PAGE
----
Thanks guys! I'll just take the class and go from there then. I'm sure your right Hardy...I'm probably being paranoid and maybe this class will even include some time talking about the switch rod. I'll bring it along in case I get a chance to dabble with it and maybe get some pointers.

They want us to watch Rio's Modern Spey Casting (about 10 times) before the class. I don't know if just watching Bill Lowe and Andrew Moy on youtube wouldn't be just as good. Maybe you have some thoughts about that. I was hoping to find the Rio DVD set used on eBay or Amazon, but no such luck.

Appreciate the help.
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Old 01-19-2014, 01:55 PM
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Default Re: The rebellious switch rod

I self learned how to spey cast on a switch rod using the Skagitmaster 1 dvd. It's a great resource and I picked it up quickly once I started watching the dvd. One thing that helped me immensely was to only practice on moving water at first...I can now cast on stillwater but it's still very difficult compared to moving water.

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Old 01-19-2014, 01:59 PM
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Default Re: The rebellious switch rod

+1 to what the fellows have said above .... learn on a 12.5 to a max of a 14 foot rod. Longer than that and the rod will beat you to death.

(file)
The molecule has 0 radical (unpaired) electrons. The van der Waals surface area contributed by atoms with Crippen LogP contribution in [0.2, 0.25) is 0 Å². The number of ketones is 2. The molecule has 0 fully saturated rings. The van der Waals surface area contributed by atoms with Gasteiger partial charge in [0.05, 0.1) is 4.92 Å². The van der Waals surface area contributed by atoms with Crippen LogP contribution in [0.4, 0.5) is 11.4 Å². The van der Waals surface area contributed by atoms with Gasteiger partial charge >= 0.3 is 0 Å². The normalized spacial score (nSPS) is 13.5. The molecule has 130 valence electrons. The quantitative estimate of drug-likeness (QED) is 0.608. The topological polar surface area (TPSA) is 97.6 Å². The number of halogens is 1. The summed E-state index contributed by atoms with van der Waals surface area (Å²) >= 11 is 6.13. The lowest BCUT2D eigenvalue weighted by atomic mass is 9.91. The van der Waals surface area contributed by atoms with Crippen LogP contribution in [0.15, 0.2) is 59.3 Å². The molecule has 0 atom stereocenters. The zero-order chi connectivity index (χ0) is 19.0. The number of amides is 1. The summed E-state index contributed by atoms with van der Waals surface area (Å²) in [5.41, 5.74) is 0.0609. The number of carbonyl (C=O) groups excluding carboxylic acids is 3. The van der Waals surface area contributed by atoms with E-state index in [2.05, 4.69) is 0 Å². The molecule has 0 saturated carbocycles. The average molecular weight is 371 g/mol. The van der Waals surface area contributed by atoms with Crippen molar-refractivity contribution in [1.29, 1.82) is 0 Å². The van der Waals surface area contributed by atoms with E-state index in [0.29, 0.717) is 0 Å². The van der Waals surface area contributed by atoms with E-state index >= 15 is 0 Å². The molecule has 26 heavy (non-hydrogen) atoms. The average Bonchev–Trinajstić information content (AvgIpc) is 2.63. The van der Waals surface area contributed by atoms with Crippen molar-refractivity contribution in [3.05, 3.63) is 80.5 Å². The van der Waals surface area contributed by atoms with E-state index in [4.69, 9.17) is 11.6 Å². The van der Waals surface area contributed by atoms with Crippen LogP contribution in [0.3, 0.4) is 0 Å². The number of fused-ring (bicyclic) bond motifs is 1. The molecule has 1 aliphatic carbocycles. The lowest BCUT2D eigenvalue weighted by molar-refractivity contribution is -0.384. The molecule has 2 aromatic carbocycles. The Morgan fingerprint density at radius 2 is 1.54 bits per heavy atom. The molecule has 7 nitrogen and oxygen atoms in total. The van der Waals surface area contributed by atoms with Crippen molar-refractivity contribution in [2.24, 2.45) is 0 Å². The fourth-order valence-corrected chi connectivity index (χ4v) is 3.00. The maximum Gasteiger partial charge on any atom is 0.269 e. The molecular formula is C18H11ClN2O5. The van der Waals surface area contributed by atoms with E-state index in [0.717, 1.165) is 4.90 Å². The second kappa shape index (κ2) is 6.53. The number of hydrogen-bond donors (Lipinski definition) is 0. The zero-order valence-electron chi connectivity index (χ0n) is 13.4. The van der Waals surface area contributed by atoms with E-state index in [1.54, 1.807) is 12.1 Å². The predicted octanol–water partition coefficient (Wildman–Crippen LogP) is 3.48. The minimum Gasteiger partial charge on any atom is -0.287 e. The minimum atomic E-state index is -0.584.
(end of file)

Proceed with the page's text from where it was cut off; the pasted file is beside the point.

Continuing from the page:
Once you've got the basic timing of casts 'down' you'll find that applying that to a 'switch' is a rather easy process. There are a few casts (Snake Roll as an example) that are 'fumbly' (is that a real word?) with a short stick. But given all the other choices you have that's not a deal killer.

As an aside, what line weight/switch rod are you considering?

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Old 01-19-2014, 02:08 PM
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Default Re: The rebellious switch rod

Hi Tyler...yeah a gentleman in a fishing group to which I belong is self taught and told me to get that DVD... said it was great. I've been watching eBay for that one as well. Thanks

---------- Post added at 02:08 PM ---------- Previous post was at 02:01 PM ----------

Quote:
Originally Posted by fredaevans View Post
As an aside, what line weight/switch rod are you considering? fae
I already have an 11ft/ 7wt switch. I picked up the Airflo Skagit Compact and Rio Scandi Short head cuz they were on sale and they seem to be well regarded and about the right length if applying the 3 to 1 line to rod ratio.